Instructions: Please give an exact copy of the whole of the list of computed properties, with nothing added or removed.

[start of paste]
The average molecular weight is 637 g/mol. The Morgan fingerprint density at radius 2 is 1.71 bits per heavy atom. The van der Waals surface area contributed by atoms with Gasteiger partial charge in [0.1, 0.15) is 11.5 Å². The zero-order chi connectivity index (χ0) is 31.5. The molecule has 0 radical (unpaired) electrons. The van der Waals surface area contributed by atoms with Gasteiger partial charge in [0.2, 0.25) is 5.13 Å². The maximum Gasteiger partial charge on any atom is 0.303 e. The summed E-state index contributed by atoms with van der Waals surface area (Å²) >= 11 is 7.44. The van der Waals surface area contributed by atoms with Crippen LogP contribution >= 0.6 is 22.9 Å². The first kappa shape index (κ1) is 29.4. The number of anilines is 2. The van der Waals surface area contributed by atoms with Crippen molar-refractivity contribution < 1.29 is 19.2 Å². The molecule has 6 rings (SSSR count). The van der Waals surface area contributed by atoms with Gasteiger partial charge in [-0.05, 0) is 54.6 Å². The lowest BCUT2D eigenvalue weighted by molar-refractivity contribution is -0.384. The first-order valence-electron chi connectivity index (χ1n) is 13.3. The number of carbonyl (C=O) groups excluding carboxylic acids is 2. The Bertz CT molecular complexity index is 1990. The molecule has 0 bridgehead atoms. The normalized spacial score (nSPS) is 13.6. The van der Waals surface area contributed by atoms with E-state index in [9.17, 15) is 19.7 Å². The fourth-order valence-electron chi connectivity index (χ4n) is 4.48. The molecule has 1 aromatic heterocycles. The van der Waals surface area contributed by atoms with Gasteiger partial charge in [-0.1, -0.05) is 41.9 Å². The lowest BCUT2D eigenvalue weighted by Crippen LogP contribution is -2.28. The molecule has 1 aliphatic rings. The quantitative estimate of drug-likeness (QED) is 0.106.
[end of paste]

The average molecular weight is 637 g/mol. The Morgan fingerprint density at radius 2 is 1.71 bits per heavy atom. The van der Waals surface area contributed by atoms with Gasteiger partial charge in [0.1, 0.15) is 11.5 Å². The zero-order chi connectivity index (χ0) is 31.5. The molecule has 0 radical (unpaired) electrons. The van der Waals surface area contributed by atoms with Gasteiger partial charge in [0.2, 0.25) is 5.13 Å². The maximum Gasteiger partial charge on any atom is 0.303 e. The summed E-state index contributed by atoms with van der Waals surface area (Å²) >= 11 is 7.44. The van der Waals surface area contributed by atoms with Crippen LogP contribution >= 0.6 is 22.9 Å². The first kappa shape index (κ1) is 29.4. The number of anilines is 2. The van der Waals surface area contributed by atoms with Crippen molar-refractivity contribution < 1.29 is 19.2 Å². The molecule has 6 rings (SSSR count). The van der Waals surface area contributed by atoms with Gasteiger partial charge in [-0.05, 0) is 54.6 Å². The lowest BCUT2D eigenvalue weighted by molar-refractivity contribution is -0.384. The first-order valence-electron chi connectivity index (χ1n) is 13.3. The number of carbonyl (C=O) groups excluding carboxylic acids is 2. The Bertz CT molecular complexity index is 1990. The molecule has 0 bridgehead atoms. The normalized spacial score (nSPS) is 13.6. The van der Waals surface area contributed by atoms with E-state index in [9.17, 15) is 19.7 Å². The fourth-order valence-electron chi connectivity index (χ4n) is 4.48. The molecule has 1 aromatic heterocycles. The van der Waals surface area contributed by atoms with Gasteiger partial charge in [-0.1, -0.05) is 41.9 Å². The lowest BCUT2D eigenvalue weighted by Crippen LogP contribution is -2.28. The molecule has 1 aliphatic rings. The quantitative estimate of drug-likeness (QED) is 0.106.